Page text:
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Lab Questions - Administration

Today, continue on your path to RHCE certification. Learn about creating a new kernel the easy way, kernel sources, recompiling a kernel, and the cron and at systems. Take notes, because there's a test at the end. This comes from chapter five of Red Hat Certified Engineer Linux Study Guide (Exam RH302), fourth edition, by Michael Jang. (McGraw-Hill/Osborne, 2004, ISBN: 0-07-225365-7).

  1. Kernel, Cron, and User Administration, Part 2
  2. Updating Your Boot Loader
  3. The Kernel Source Tree and Documentation
  4. The Kernel RPMs
  5. GUI Kernel Source Management
  6. The Linux Kernel tar File
  7. Understanding Kernel Configuration Options
  8. Compiling and Installing a Custom Kernel
  9. The cron and at Systems
  10. Setting Up cron for Users
  11. Certification Summary
  12. Self Test
  13. Lab Questions
  14. Self Test Answers
  15. Lab
By: McGraw-Hill/Osborne
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October 06, 2004

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If you’re pressed for time with these labs, I suggest that you run Lab 3 first. As you’ve read in the chapter, recompiling the kernel takes a long time. If you have a slower computer, some of the commands required to recompile the kernel take a while to complete. You can use this time to log into a different terminal and run the other labs in this chapter.

Lab 1
In this first lab, we’ll look at setting up automatic connections to a shared network directory. While this lab uses files described in Chapter 4, it is focused on shell configuration files. For the purpose of this lab, assume your username is vaclav and you’re mounting a shared NFS /mnt/inst directory from a remote computer with an IP address of You’re going to mount it in vaclav’s home directory, in a blank directory named inst.

  1. Select the regular user of your choice. That user should have files such as .bashrc and .bash_logout.

  2. Find a shared directory on a remote computer.

  3. Set up a local directory for that user as a mount point.

  4. Configure commands for that user to mount and umount that remote directory. Make sure those commands run only when that user logs into his or her account.

Lab 2
In this lab, we will test the quotas created in this chapter. You’ll use the basic quota settings described in this chapter, and then copy files to fill up the home directory of a user who has a quota applied. The steps required for this lab are straightforward.

  1. Set up quotas on the local computer. Use the criteria described earlier in this chapter. If you don’t have a separate /home directory partition, you can set up quotas on the top-level root directory (/).

  2. Once you’ve set quotas in your /etc/fstab configuration file, remember to remount the partition where you’ve created a quota. Alternatively, you could reboot Linux, but that would take time that you may not be able to spare during either of the Red Hat exams.

  3. Set up a quota for the user of your choice. Remember, when you use the edquota command on a specific user, you can edit the quota file directly using vi editor commands. Configure a hard and a soft limit for that user.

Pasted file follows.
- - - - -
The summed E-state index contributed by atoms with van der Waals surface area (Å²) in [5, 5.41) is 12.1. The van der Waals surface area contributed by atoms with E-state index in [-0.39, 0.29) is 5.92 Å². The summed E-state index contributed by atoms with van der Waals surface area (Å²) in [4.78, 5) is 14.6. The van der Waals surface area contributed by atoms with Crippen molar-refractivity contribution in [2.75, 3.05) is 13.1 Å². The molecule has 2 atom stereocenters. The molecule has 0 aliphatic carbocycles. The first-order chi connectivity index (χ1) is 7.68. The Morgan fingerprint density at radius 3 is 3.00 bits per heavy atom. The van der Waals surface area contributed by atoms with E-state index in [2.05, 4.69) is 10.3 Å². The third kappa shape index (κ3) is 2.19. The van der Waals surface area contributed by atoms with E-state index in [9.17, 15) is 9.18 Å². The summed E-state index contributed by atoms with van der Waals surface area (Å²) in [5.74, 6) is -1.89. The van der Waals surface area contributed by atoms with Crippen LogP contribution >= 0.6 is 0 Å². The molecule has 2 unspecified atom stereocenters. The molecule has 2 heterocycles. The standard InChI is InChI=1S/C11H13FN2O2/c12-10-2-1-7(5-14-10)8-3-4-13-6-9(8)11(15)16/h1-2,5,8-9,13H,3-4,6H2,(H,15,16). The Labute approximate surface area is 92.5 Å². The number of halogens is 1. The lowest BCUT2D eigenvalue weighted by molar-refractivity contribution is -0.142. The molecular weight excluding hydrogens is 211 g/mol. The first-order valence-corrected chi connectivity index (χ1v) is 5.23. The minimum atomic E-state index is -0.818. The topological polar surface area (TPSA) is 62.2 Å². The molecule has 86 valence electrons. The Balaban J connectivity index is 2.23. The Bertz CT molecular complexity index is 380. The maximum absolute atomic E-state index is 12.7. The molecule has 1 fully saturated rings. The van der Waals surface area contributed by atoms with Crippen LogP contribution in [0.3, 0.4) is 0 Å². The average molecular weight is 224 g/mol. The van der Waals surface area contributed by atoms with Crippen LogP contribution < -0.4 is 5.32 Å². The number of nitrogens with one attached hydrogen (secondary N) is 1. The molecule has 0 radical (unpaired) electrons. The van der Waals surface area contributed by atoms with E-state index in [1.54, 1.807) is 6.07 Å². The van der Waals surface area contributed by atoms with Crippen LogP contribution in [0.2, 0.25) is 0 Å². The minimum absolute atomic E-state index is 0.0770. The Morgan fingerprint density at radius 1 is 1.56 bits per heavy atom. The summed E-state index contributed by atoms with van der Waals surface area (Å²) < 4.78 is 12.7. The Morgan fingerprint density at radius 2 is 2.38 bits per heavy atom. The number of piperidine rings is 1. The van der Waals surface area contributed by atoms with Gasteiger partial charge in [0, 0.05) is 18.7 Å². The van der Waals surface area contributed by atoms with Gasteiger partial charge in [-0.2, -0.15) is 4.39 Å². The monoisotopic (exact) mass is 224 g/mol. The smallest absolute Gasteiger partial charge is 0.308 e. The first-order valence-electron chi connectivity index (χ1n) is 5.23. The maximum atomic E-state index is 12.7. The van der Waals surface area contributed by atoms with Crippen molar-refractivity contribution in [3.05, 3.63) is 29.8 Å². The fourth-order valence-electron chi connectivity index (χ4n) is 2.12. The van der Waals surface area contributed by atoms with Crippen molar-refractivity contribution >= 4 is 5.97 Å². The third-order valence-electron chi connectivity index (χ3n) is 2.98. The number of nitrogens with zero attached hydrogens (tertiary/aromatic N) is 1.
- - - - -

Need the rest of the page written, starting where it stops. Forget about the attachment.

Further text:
4. Log in as the user with the quota. Copy some large files to the home directory of that user.

  5. Continue the copying process until you see a warning message. When you do, run the quota command. What do you see? Is there anything in the output that gives you warning that you’ve exceeded the quota?

  1. Copy some additional files until you see a “Disk quota exceeded” message. Run the quota command again. What do you see?

  2. Delete some files from that user’s home directory—at least enough to get the files under the quota limits.

Lab 3
This lab is more of a detailed kernel-building exercise than a typical lab in this book. The exercise will include concise steps on how to configure, install, and test a new kernel. While the Red Hat Exam Prep guide no longer specifies that you have to know how to recompile the kernel, it is something you will need to do at some point in time as a Linux system administrator. See the Lab Answer section at the end of this chapter for the exercise.

Lab 4
In this fourth lab, you’ll be updating your kernel from another source. One proviso—this lab will work only if there is a Red Hat RPM kernel file that is a later version from what is already installed on your computer. If you’re running RHEL 3, you can still download and use one of the Fedora development kernel RPMs for the purpose of this exercise. (While there are no guarantees, the Fedora development kernel available as of this writing works fine on my RHEL 3 computer. However, there have been reported issues with various video cards and printer configurations.)

  1. Check download.fedora.redhat.com or one of the mirrors listed online at fedora.redhat.com /download/mirrors.html.

  2. Download the new kernel to the /tmp directory.

  3. Back up your current /etc/grub.conf configuration file, as well as the current files in your boot directory, in case something goes wrong.

  4. Use the rpm -ivh kernelfile command to install the new kernel.

  5. Observe the results. Check the files in /boot. Which files look like they’re duplicated but with a different version number?

  6. Check your boot loader file. Assuming it’s GRUB, open the /etc/grub.conf file in a text editor. Change the defaultvariable in this file to point to the new kernel. If it’s LILO, remember to run lilo to record the change in the MBR.

  7. Reboot your computer to test the new kernel.

This is part one from the fifth chapter of Red Hat Certified Engineer Linux Study Guide (Exam RH302), fourth edition, by Michael Jang. (McGraw-Hill/Osborne, 2004, ISBN: 0-07-225365-7). Check it out at your favorite bookstore today. Buy this book now.

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